“The GOP needs to gain three or four seats to win control (depending on which party controls the White House), and already five Democratic-held Senate seats are no better than toss-ups. The Democratic outlook would improve markedly if the party could swipe a couple of Republican seats next year, but with only 10 GOP Senate seats up, there are few opportunities.”
Just a little more than two years ago, that is how I began my assessment of the Senate battlefield in the Aug. 1, 2011, edition of the Rothenberg Political Report ($).
“For now,” I continued, “Republicans are putting enough Democratic seats into play to put control of the Senate in doubt in next year’s elections.”
Of course, the roof ultimately fell in on GOP hopes of taking back the Senate last cycle. Instead of gaining seats, the party suffered a net loss of two seats.
Once again this cycle, the Senate is broadly “in play,” as five Democratic seats are no better than tossups and there are few Democratic takeover opportunities of GOP-held seats. But that is where this year’s political version of Groundhog Day stops.
This time, Republicans need to net six seats (out of 20 Democratic seats) to win the majority, not just three or four (out of 23 Democratic seats up for election).
It will be tempting, but a mistake, for some Democratic operatives and talking heads to conclude that because Republicans booted away their opportunity in 2012, they are automatically destined to do the same thing next year.
But it will also be tempting, and a mistake, to conclude that because Republicans blew a similar opportunity in 2012, there is no way they will do the same thing again.
In fact, you can look at all the historical data you’d like — and chew over the candidates now running — and yet not know what the political playing field will be in the fall of 2014. This was the state of play in early August 2011:
- Sen. Olympia Snowe, R-Maine, was presumed to be running for re-election. She didn’t, and instead of holding the seat, Republicans lost it to Angus King, an independent who caucuses with Democrats. (Check out a must-see timeline Roll Call put together for Senate candidate recruiting in 2011-2012, as well as a good piece on Senate recruiting this cycle.)
- In North Dakota, Sen. Kent Conrad had already announced his retirement, but Democrats didn’t yet have a strong candidate who could hold his seat. Heidi Heitkamp didn’t get in the contest until November, and while she obviously was a much stronger candidate than anyone else who had been mentioned, she certainly wasn’t a slam dunk for the seat.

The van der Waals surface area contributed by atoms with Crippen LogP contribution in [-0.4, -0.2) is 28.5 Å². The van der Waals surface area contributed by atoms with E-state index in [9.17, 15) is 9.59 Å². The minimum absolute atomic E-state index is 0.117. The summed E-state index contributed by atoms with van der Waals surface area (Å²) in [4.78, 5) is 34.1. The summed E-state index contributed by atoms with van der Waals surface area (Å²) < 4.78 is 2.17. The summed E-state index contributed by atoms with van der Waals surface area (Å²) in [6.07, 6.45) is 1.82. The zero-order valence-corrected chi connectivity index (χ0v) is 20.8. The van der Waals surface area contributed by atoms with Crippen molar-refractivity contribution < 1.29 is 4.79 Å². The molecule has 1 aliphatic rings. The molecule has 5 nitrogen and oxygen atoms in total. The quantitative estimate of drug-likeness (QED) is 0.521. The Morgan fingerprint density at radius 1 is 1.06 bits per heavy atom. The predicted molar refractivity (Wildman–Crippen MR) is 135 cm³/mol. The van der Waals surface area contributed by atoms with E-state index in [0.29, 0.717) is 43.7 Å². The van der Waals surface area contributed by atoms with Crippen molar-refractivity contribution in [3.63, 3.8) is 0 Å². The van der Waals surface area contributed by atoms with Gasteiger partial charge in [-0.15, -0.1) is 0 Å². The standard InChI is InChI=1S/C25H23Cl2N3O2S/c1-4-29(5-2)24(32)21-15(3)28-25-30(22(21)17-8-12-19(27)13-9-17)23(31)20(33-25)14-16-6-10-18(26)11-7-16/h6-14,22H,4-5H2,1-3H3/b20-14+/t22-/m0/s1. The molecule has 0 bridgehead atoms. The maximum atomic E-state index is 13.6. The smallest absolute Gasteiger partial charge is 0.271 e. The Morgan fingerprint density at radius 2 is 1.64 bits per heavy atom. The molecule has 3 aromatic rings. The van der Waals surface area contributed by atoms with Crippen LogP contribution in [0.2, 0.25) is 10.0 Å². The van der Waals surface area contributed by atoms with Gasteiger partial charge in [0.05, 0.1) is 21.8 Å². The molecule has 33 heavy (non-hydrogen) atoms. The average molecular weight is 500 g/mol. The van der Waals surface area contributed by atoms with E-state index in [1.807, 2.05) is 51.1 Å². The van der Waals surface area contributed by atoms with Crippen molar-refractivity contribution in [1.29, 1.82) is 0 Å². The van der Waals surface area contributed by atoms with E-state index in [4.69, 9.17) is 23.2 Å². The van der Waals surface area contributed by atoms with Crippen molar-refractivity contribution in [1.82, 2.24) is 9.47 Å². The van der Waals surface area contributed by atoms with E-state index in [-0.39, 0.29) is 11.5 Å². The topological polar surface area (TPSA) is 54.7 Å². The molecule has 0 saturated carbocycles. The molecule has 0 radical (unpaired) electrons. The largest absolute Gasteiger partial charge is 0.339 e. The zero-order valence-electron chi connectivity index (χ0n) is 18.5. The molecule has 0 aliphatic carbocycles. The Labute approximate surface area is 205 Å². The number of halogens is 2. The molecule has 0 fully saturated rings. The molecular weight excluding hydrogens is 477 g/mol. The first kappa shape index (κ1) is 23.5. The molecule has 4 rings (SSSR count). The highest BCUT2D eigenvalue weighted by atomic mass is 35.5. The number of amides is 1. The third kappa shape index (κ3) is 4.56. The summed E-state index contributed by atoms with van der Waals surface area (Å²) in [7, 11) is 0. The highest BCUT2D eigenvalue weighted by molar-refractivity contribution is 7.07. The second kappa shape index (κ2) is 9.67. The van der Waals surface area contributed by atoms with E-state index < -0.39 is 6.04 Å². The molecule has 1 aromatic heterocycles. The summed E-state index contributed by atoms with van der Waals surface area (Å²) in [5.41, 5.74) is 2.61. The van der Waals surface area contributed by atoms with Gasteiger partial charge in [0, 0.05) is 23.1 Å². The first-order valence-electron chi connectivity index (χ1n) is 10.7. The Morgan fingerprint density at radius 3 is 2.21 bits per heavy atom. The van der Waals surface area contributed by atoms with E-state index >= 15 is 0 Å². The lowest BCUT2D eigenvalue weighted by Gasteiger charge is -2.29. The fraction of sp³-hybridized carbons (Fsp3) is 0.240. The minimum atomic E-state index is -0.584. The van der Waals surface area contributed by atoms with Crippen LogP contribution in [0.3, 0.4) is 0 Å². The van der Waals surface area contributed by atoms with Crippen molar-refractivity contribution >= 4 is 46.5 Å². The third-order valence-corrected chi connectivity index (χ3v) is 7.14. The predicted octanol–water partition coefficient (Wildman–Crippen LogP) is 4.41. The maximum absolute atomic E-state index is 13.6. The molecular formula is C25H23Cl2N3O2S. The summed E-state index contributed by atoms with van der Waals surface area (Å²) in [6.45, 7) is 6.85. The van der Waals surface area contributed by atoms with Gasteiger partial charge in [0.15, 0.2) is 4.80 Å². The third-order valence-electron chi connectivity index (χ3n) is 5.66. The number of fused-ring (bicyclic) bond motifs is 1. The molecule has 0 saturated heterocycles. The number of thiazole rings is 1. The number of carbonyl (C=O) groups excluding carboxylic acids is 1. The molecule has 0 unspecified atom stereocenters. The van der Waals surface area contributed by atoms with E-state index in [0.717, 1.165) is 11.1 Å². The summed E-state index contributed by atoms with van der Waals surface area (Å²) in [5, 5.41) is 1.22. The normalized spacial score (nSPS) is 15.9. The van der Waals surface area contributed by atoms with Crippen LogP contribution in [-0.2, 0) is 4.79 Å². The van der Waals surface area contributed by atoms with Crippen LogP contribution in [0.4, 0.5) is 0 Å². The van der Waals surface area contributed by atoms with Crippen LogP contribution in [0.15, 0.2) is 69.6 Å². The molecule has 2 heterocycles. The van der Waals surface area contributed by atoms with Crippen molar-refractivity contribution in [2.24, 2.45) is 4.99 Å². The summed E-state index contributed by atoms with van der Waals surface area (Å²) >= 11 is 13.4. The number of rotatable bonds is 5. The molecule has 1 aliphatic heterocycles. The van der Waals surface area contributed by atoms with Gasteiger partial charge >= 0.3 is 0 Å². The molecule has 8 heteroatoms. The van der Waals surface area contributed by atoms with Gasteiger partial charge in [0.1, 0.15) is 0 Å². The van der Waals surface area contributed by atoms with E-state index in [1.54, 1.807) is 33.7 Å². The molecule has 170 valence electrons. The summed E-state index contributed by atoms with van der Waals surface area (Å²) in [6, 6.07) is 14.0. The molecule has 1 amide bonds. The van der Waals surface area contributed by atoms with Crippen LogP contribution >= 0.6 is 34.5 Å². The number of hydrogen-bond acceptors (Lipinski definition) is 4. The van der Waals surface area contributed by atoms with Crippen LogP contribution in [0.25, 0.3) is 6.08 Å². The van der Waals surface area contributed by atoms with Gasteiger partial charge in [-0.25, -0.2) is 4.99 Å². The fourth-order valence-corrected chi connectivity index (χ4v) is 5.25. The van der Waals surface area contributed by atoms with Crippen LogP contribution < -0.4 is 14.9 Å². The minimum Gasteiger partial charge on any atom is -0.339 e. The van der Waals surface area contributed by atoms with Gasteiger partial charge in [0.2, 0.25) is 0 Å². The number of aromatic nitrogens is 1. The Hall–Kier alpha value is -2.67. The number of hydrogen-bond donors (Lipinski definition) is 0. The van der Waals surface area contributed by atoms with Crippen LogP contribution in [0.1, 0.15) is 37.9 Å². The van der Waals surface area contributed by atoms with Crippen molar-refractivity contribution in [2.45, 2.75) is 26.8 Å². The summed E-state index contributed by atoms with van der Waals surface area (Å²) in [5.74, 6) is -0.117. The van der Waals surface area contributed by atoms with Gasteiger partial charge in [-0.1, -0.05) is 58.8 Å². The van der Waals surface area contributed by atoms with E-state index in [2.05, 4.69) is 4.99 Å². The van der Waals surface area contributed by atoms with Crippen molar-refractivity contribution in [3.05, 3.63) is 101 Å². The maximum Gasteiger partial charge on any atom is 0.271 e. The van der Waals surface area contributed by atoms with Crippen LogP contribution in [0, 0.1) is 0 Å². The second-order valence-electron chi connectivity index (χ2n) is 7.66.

- In Indiana, Richard Mourdock had already announced his primary challenge to veteran Sen. Richard G. Lugar by the summer of 2011, but nobody knew whether the then-state treasurer would raise enough money to be competitive. And even if he did win the nomination, few dispassionate observers believed that Mourdock, a statewide elected official, would suffer a self-inflicted political wound and lose to Democrat Joe Donnelly in the general election.
- In Missouri, nobody of any consequence thought that then-Rep. Todd Akin would be the Republican nominee, or that even if he did win the primary he would run such a foolish campaign. At this point in 2011, Democratic Sen. Claire McCaskill looked like toast.
Plenty of other surprises happened during the fight for the Senate in 2012, including a spillover from the presidential race. But the point should be clear: Many things could happen between now and next fall to change the arithmetic in the fight for Senate control.
It’s worth noting, however, that of the 16 Senate contests rated as competitive by the Rothenberg Political Report (that is, not safe) in August 2011, the GOP eventually won only two: Arizona and Nebraska. Both states went for Romney and for the Republican Senate nominee (Deb Fischer in Nebraska and Jeff Flake in Arizona).
But five other states that went for Romney elected or re-elected Democrats to the Senate: Indiana (Donnelly), Missouri (McCaskill), Montana (Jon Tester), North Dakota (Heitkamp) and West Virginia (Joe Manchin III). Republicans did not win a single Senate race last cycle in a state carried by Barack Obama.
So, the fact that the landscape of 2014 should favor the GOP because Democrats are defending so many red-state seats certainly doesn’t guarantee Republican Senate gains any more than it did in 2012. But the midterm dynamic and turnout issues could change everything next year, producing an outcome that looks nothing like what happened in 2012.
We simply don’t yet know how the cycle will unfold.